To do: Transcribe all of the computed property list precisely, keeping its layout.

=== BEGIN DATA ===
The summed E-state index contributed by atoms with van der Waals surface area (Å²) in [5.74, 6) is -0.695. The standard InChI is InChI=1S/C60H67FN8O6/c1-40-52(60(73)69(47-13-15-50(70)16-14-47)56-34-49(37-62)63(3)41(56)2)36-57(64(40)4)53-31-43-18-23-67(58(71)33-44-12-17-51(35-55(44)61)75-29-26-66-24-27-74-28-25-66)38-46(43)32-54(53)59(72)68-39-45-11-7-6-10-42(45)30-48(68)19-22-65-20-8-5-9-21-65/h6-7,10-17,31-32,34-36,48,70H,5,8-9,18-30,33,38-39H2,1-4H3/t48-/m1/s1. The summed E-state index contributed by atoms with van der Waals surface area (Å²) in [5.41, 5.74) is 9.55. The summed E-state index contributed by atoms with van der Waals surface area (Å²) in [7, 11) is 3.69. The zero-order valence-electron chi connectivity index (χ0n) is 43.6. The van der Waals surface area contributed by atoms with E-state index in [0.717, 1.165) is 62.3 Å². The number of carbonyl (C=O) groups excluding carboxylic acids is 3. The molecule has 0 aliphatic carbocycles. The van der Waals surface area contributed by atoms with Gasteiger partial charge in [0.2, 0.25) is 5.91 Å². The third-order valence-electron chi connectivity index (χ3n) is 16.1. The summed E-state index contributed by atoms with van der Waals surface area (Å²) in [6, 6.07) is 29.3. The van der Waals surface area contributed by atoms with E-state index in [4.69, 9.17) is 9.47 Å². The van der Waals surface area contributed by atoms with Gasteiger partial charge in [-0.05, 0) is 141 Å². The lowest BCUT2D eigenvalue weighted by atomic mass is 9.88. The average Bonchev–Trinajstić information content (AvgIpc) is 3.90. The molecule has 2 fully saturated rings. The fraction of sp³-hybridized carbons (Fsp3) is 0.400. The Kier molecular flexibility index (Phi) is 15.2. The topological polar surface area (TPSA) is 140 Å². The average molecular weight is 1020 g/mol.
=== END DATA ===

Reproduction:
The summed E-state index contributed by atoms with van der Waals surface area (Å²) in [5.74, 6) is -0.695. The standard InChI is InChI=1S/C60H67FN8O6/c1-40-52(60(73)69(47-13-15-50(70)16-14-47)56-34-49(37-62)63(3)41(56)2)36-57(64(40)4)53-31-43-18-23-67(58(71)33-44-12-17-51(35-55(44)61)75-29-26-66-24-27-74-28-25-66)38-46(43)32-54(53)59(72)68-39-45-11-7-6-10-42(45)30-48(68)19-22-65-20-8-5-9-21-65/h6-7,10-17,31-32,34-36,48,70H,5,8-9,18-30,33,38-39H2,1-4H3/t48-/m1/s1. The summed E-state index contributed by atoms with van der Waals surface area (Å²) in [5.41, 5.74) is 9.55. The summed E-state index contributed by atoms with van der Waals surface area (Å²) in [7, 11) is 3.69. The zero-order valence-electron chi connectivity index (χ0n) is 43.6. The van der Waals surface area contributed by atoms with E-state index in [0.717, 1.165) is 62.3 Å². The number of carbonyl (C=O) groups excluding carboxylic acids is 3. The molecule has 0 aliphatic carbocycles. The van der Waals surface area contributed by atoms with Gasteiger partial charge in [0.2, 0.25) is 5.91 Å². The third-order valence-electron chi connectivity index (χ3n) is 16.1. The summed E-state index contributed by atoms with van der Waals surface area (Å²) in [6, 6.07) is 29.3. The van der Waals surface area contributed by atoms with E-state index in [4.69, 9.17) is 9.47 Å². The van der Waals surface area contributed by atoms with Gasteiger partial charge in [-0.05, 0) is 141 Å². The lowest BCUT2D eigenvalue weighted by atomic mass is 9.88. The average Bonchev–Trinajstić information content (AvgIpc) is 3.90. The molecule has 2 fully saturated rings. The fraction of sp³-hybridized carbons (Fsp3) is 0.400. The Kier molecular flexibility index (Phi) is 15.2. The topological polar surface area (TPSA) is 140 Å². The average molecular weight is 1020 g/mol.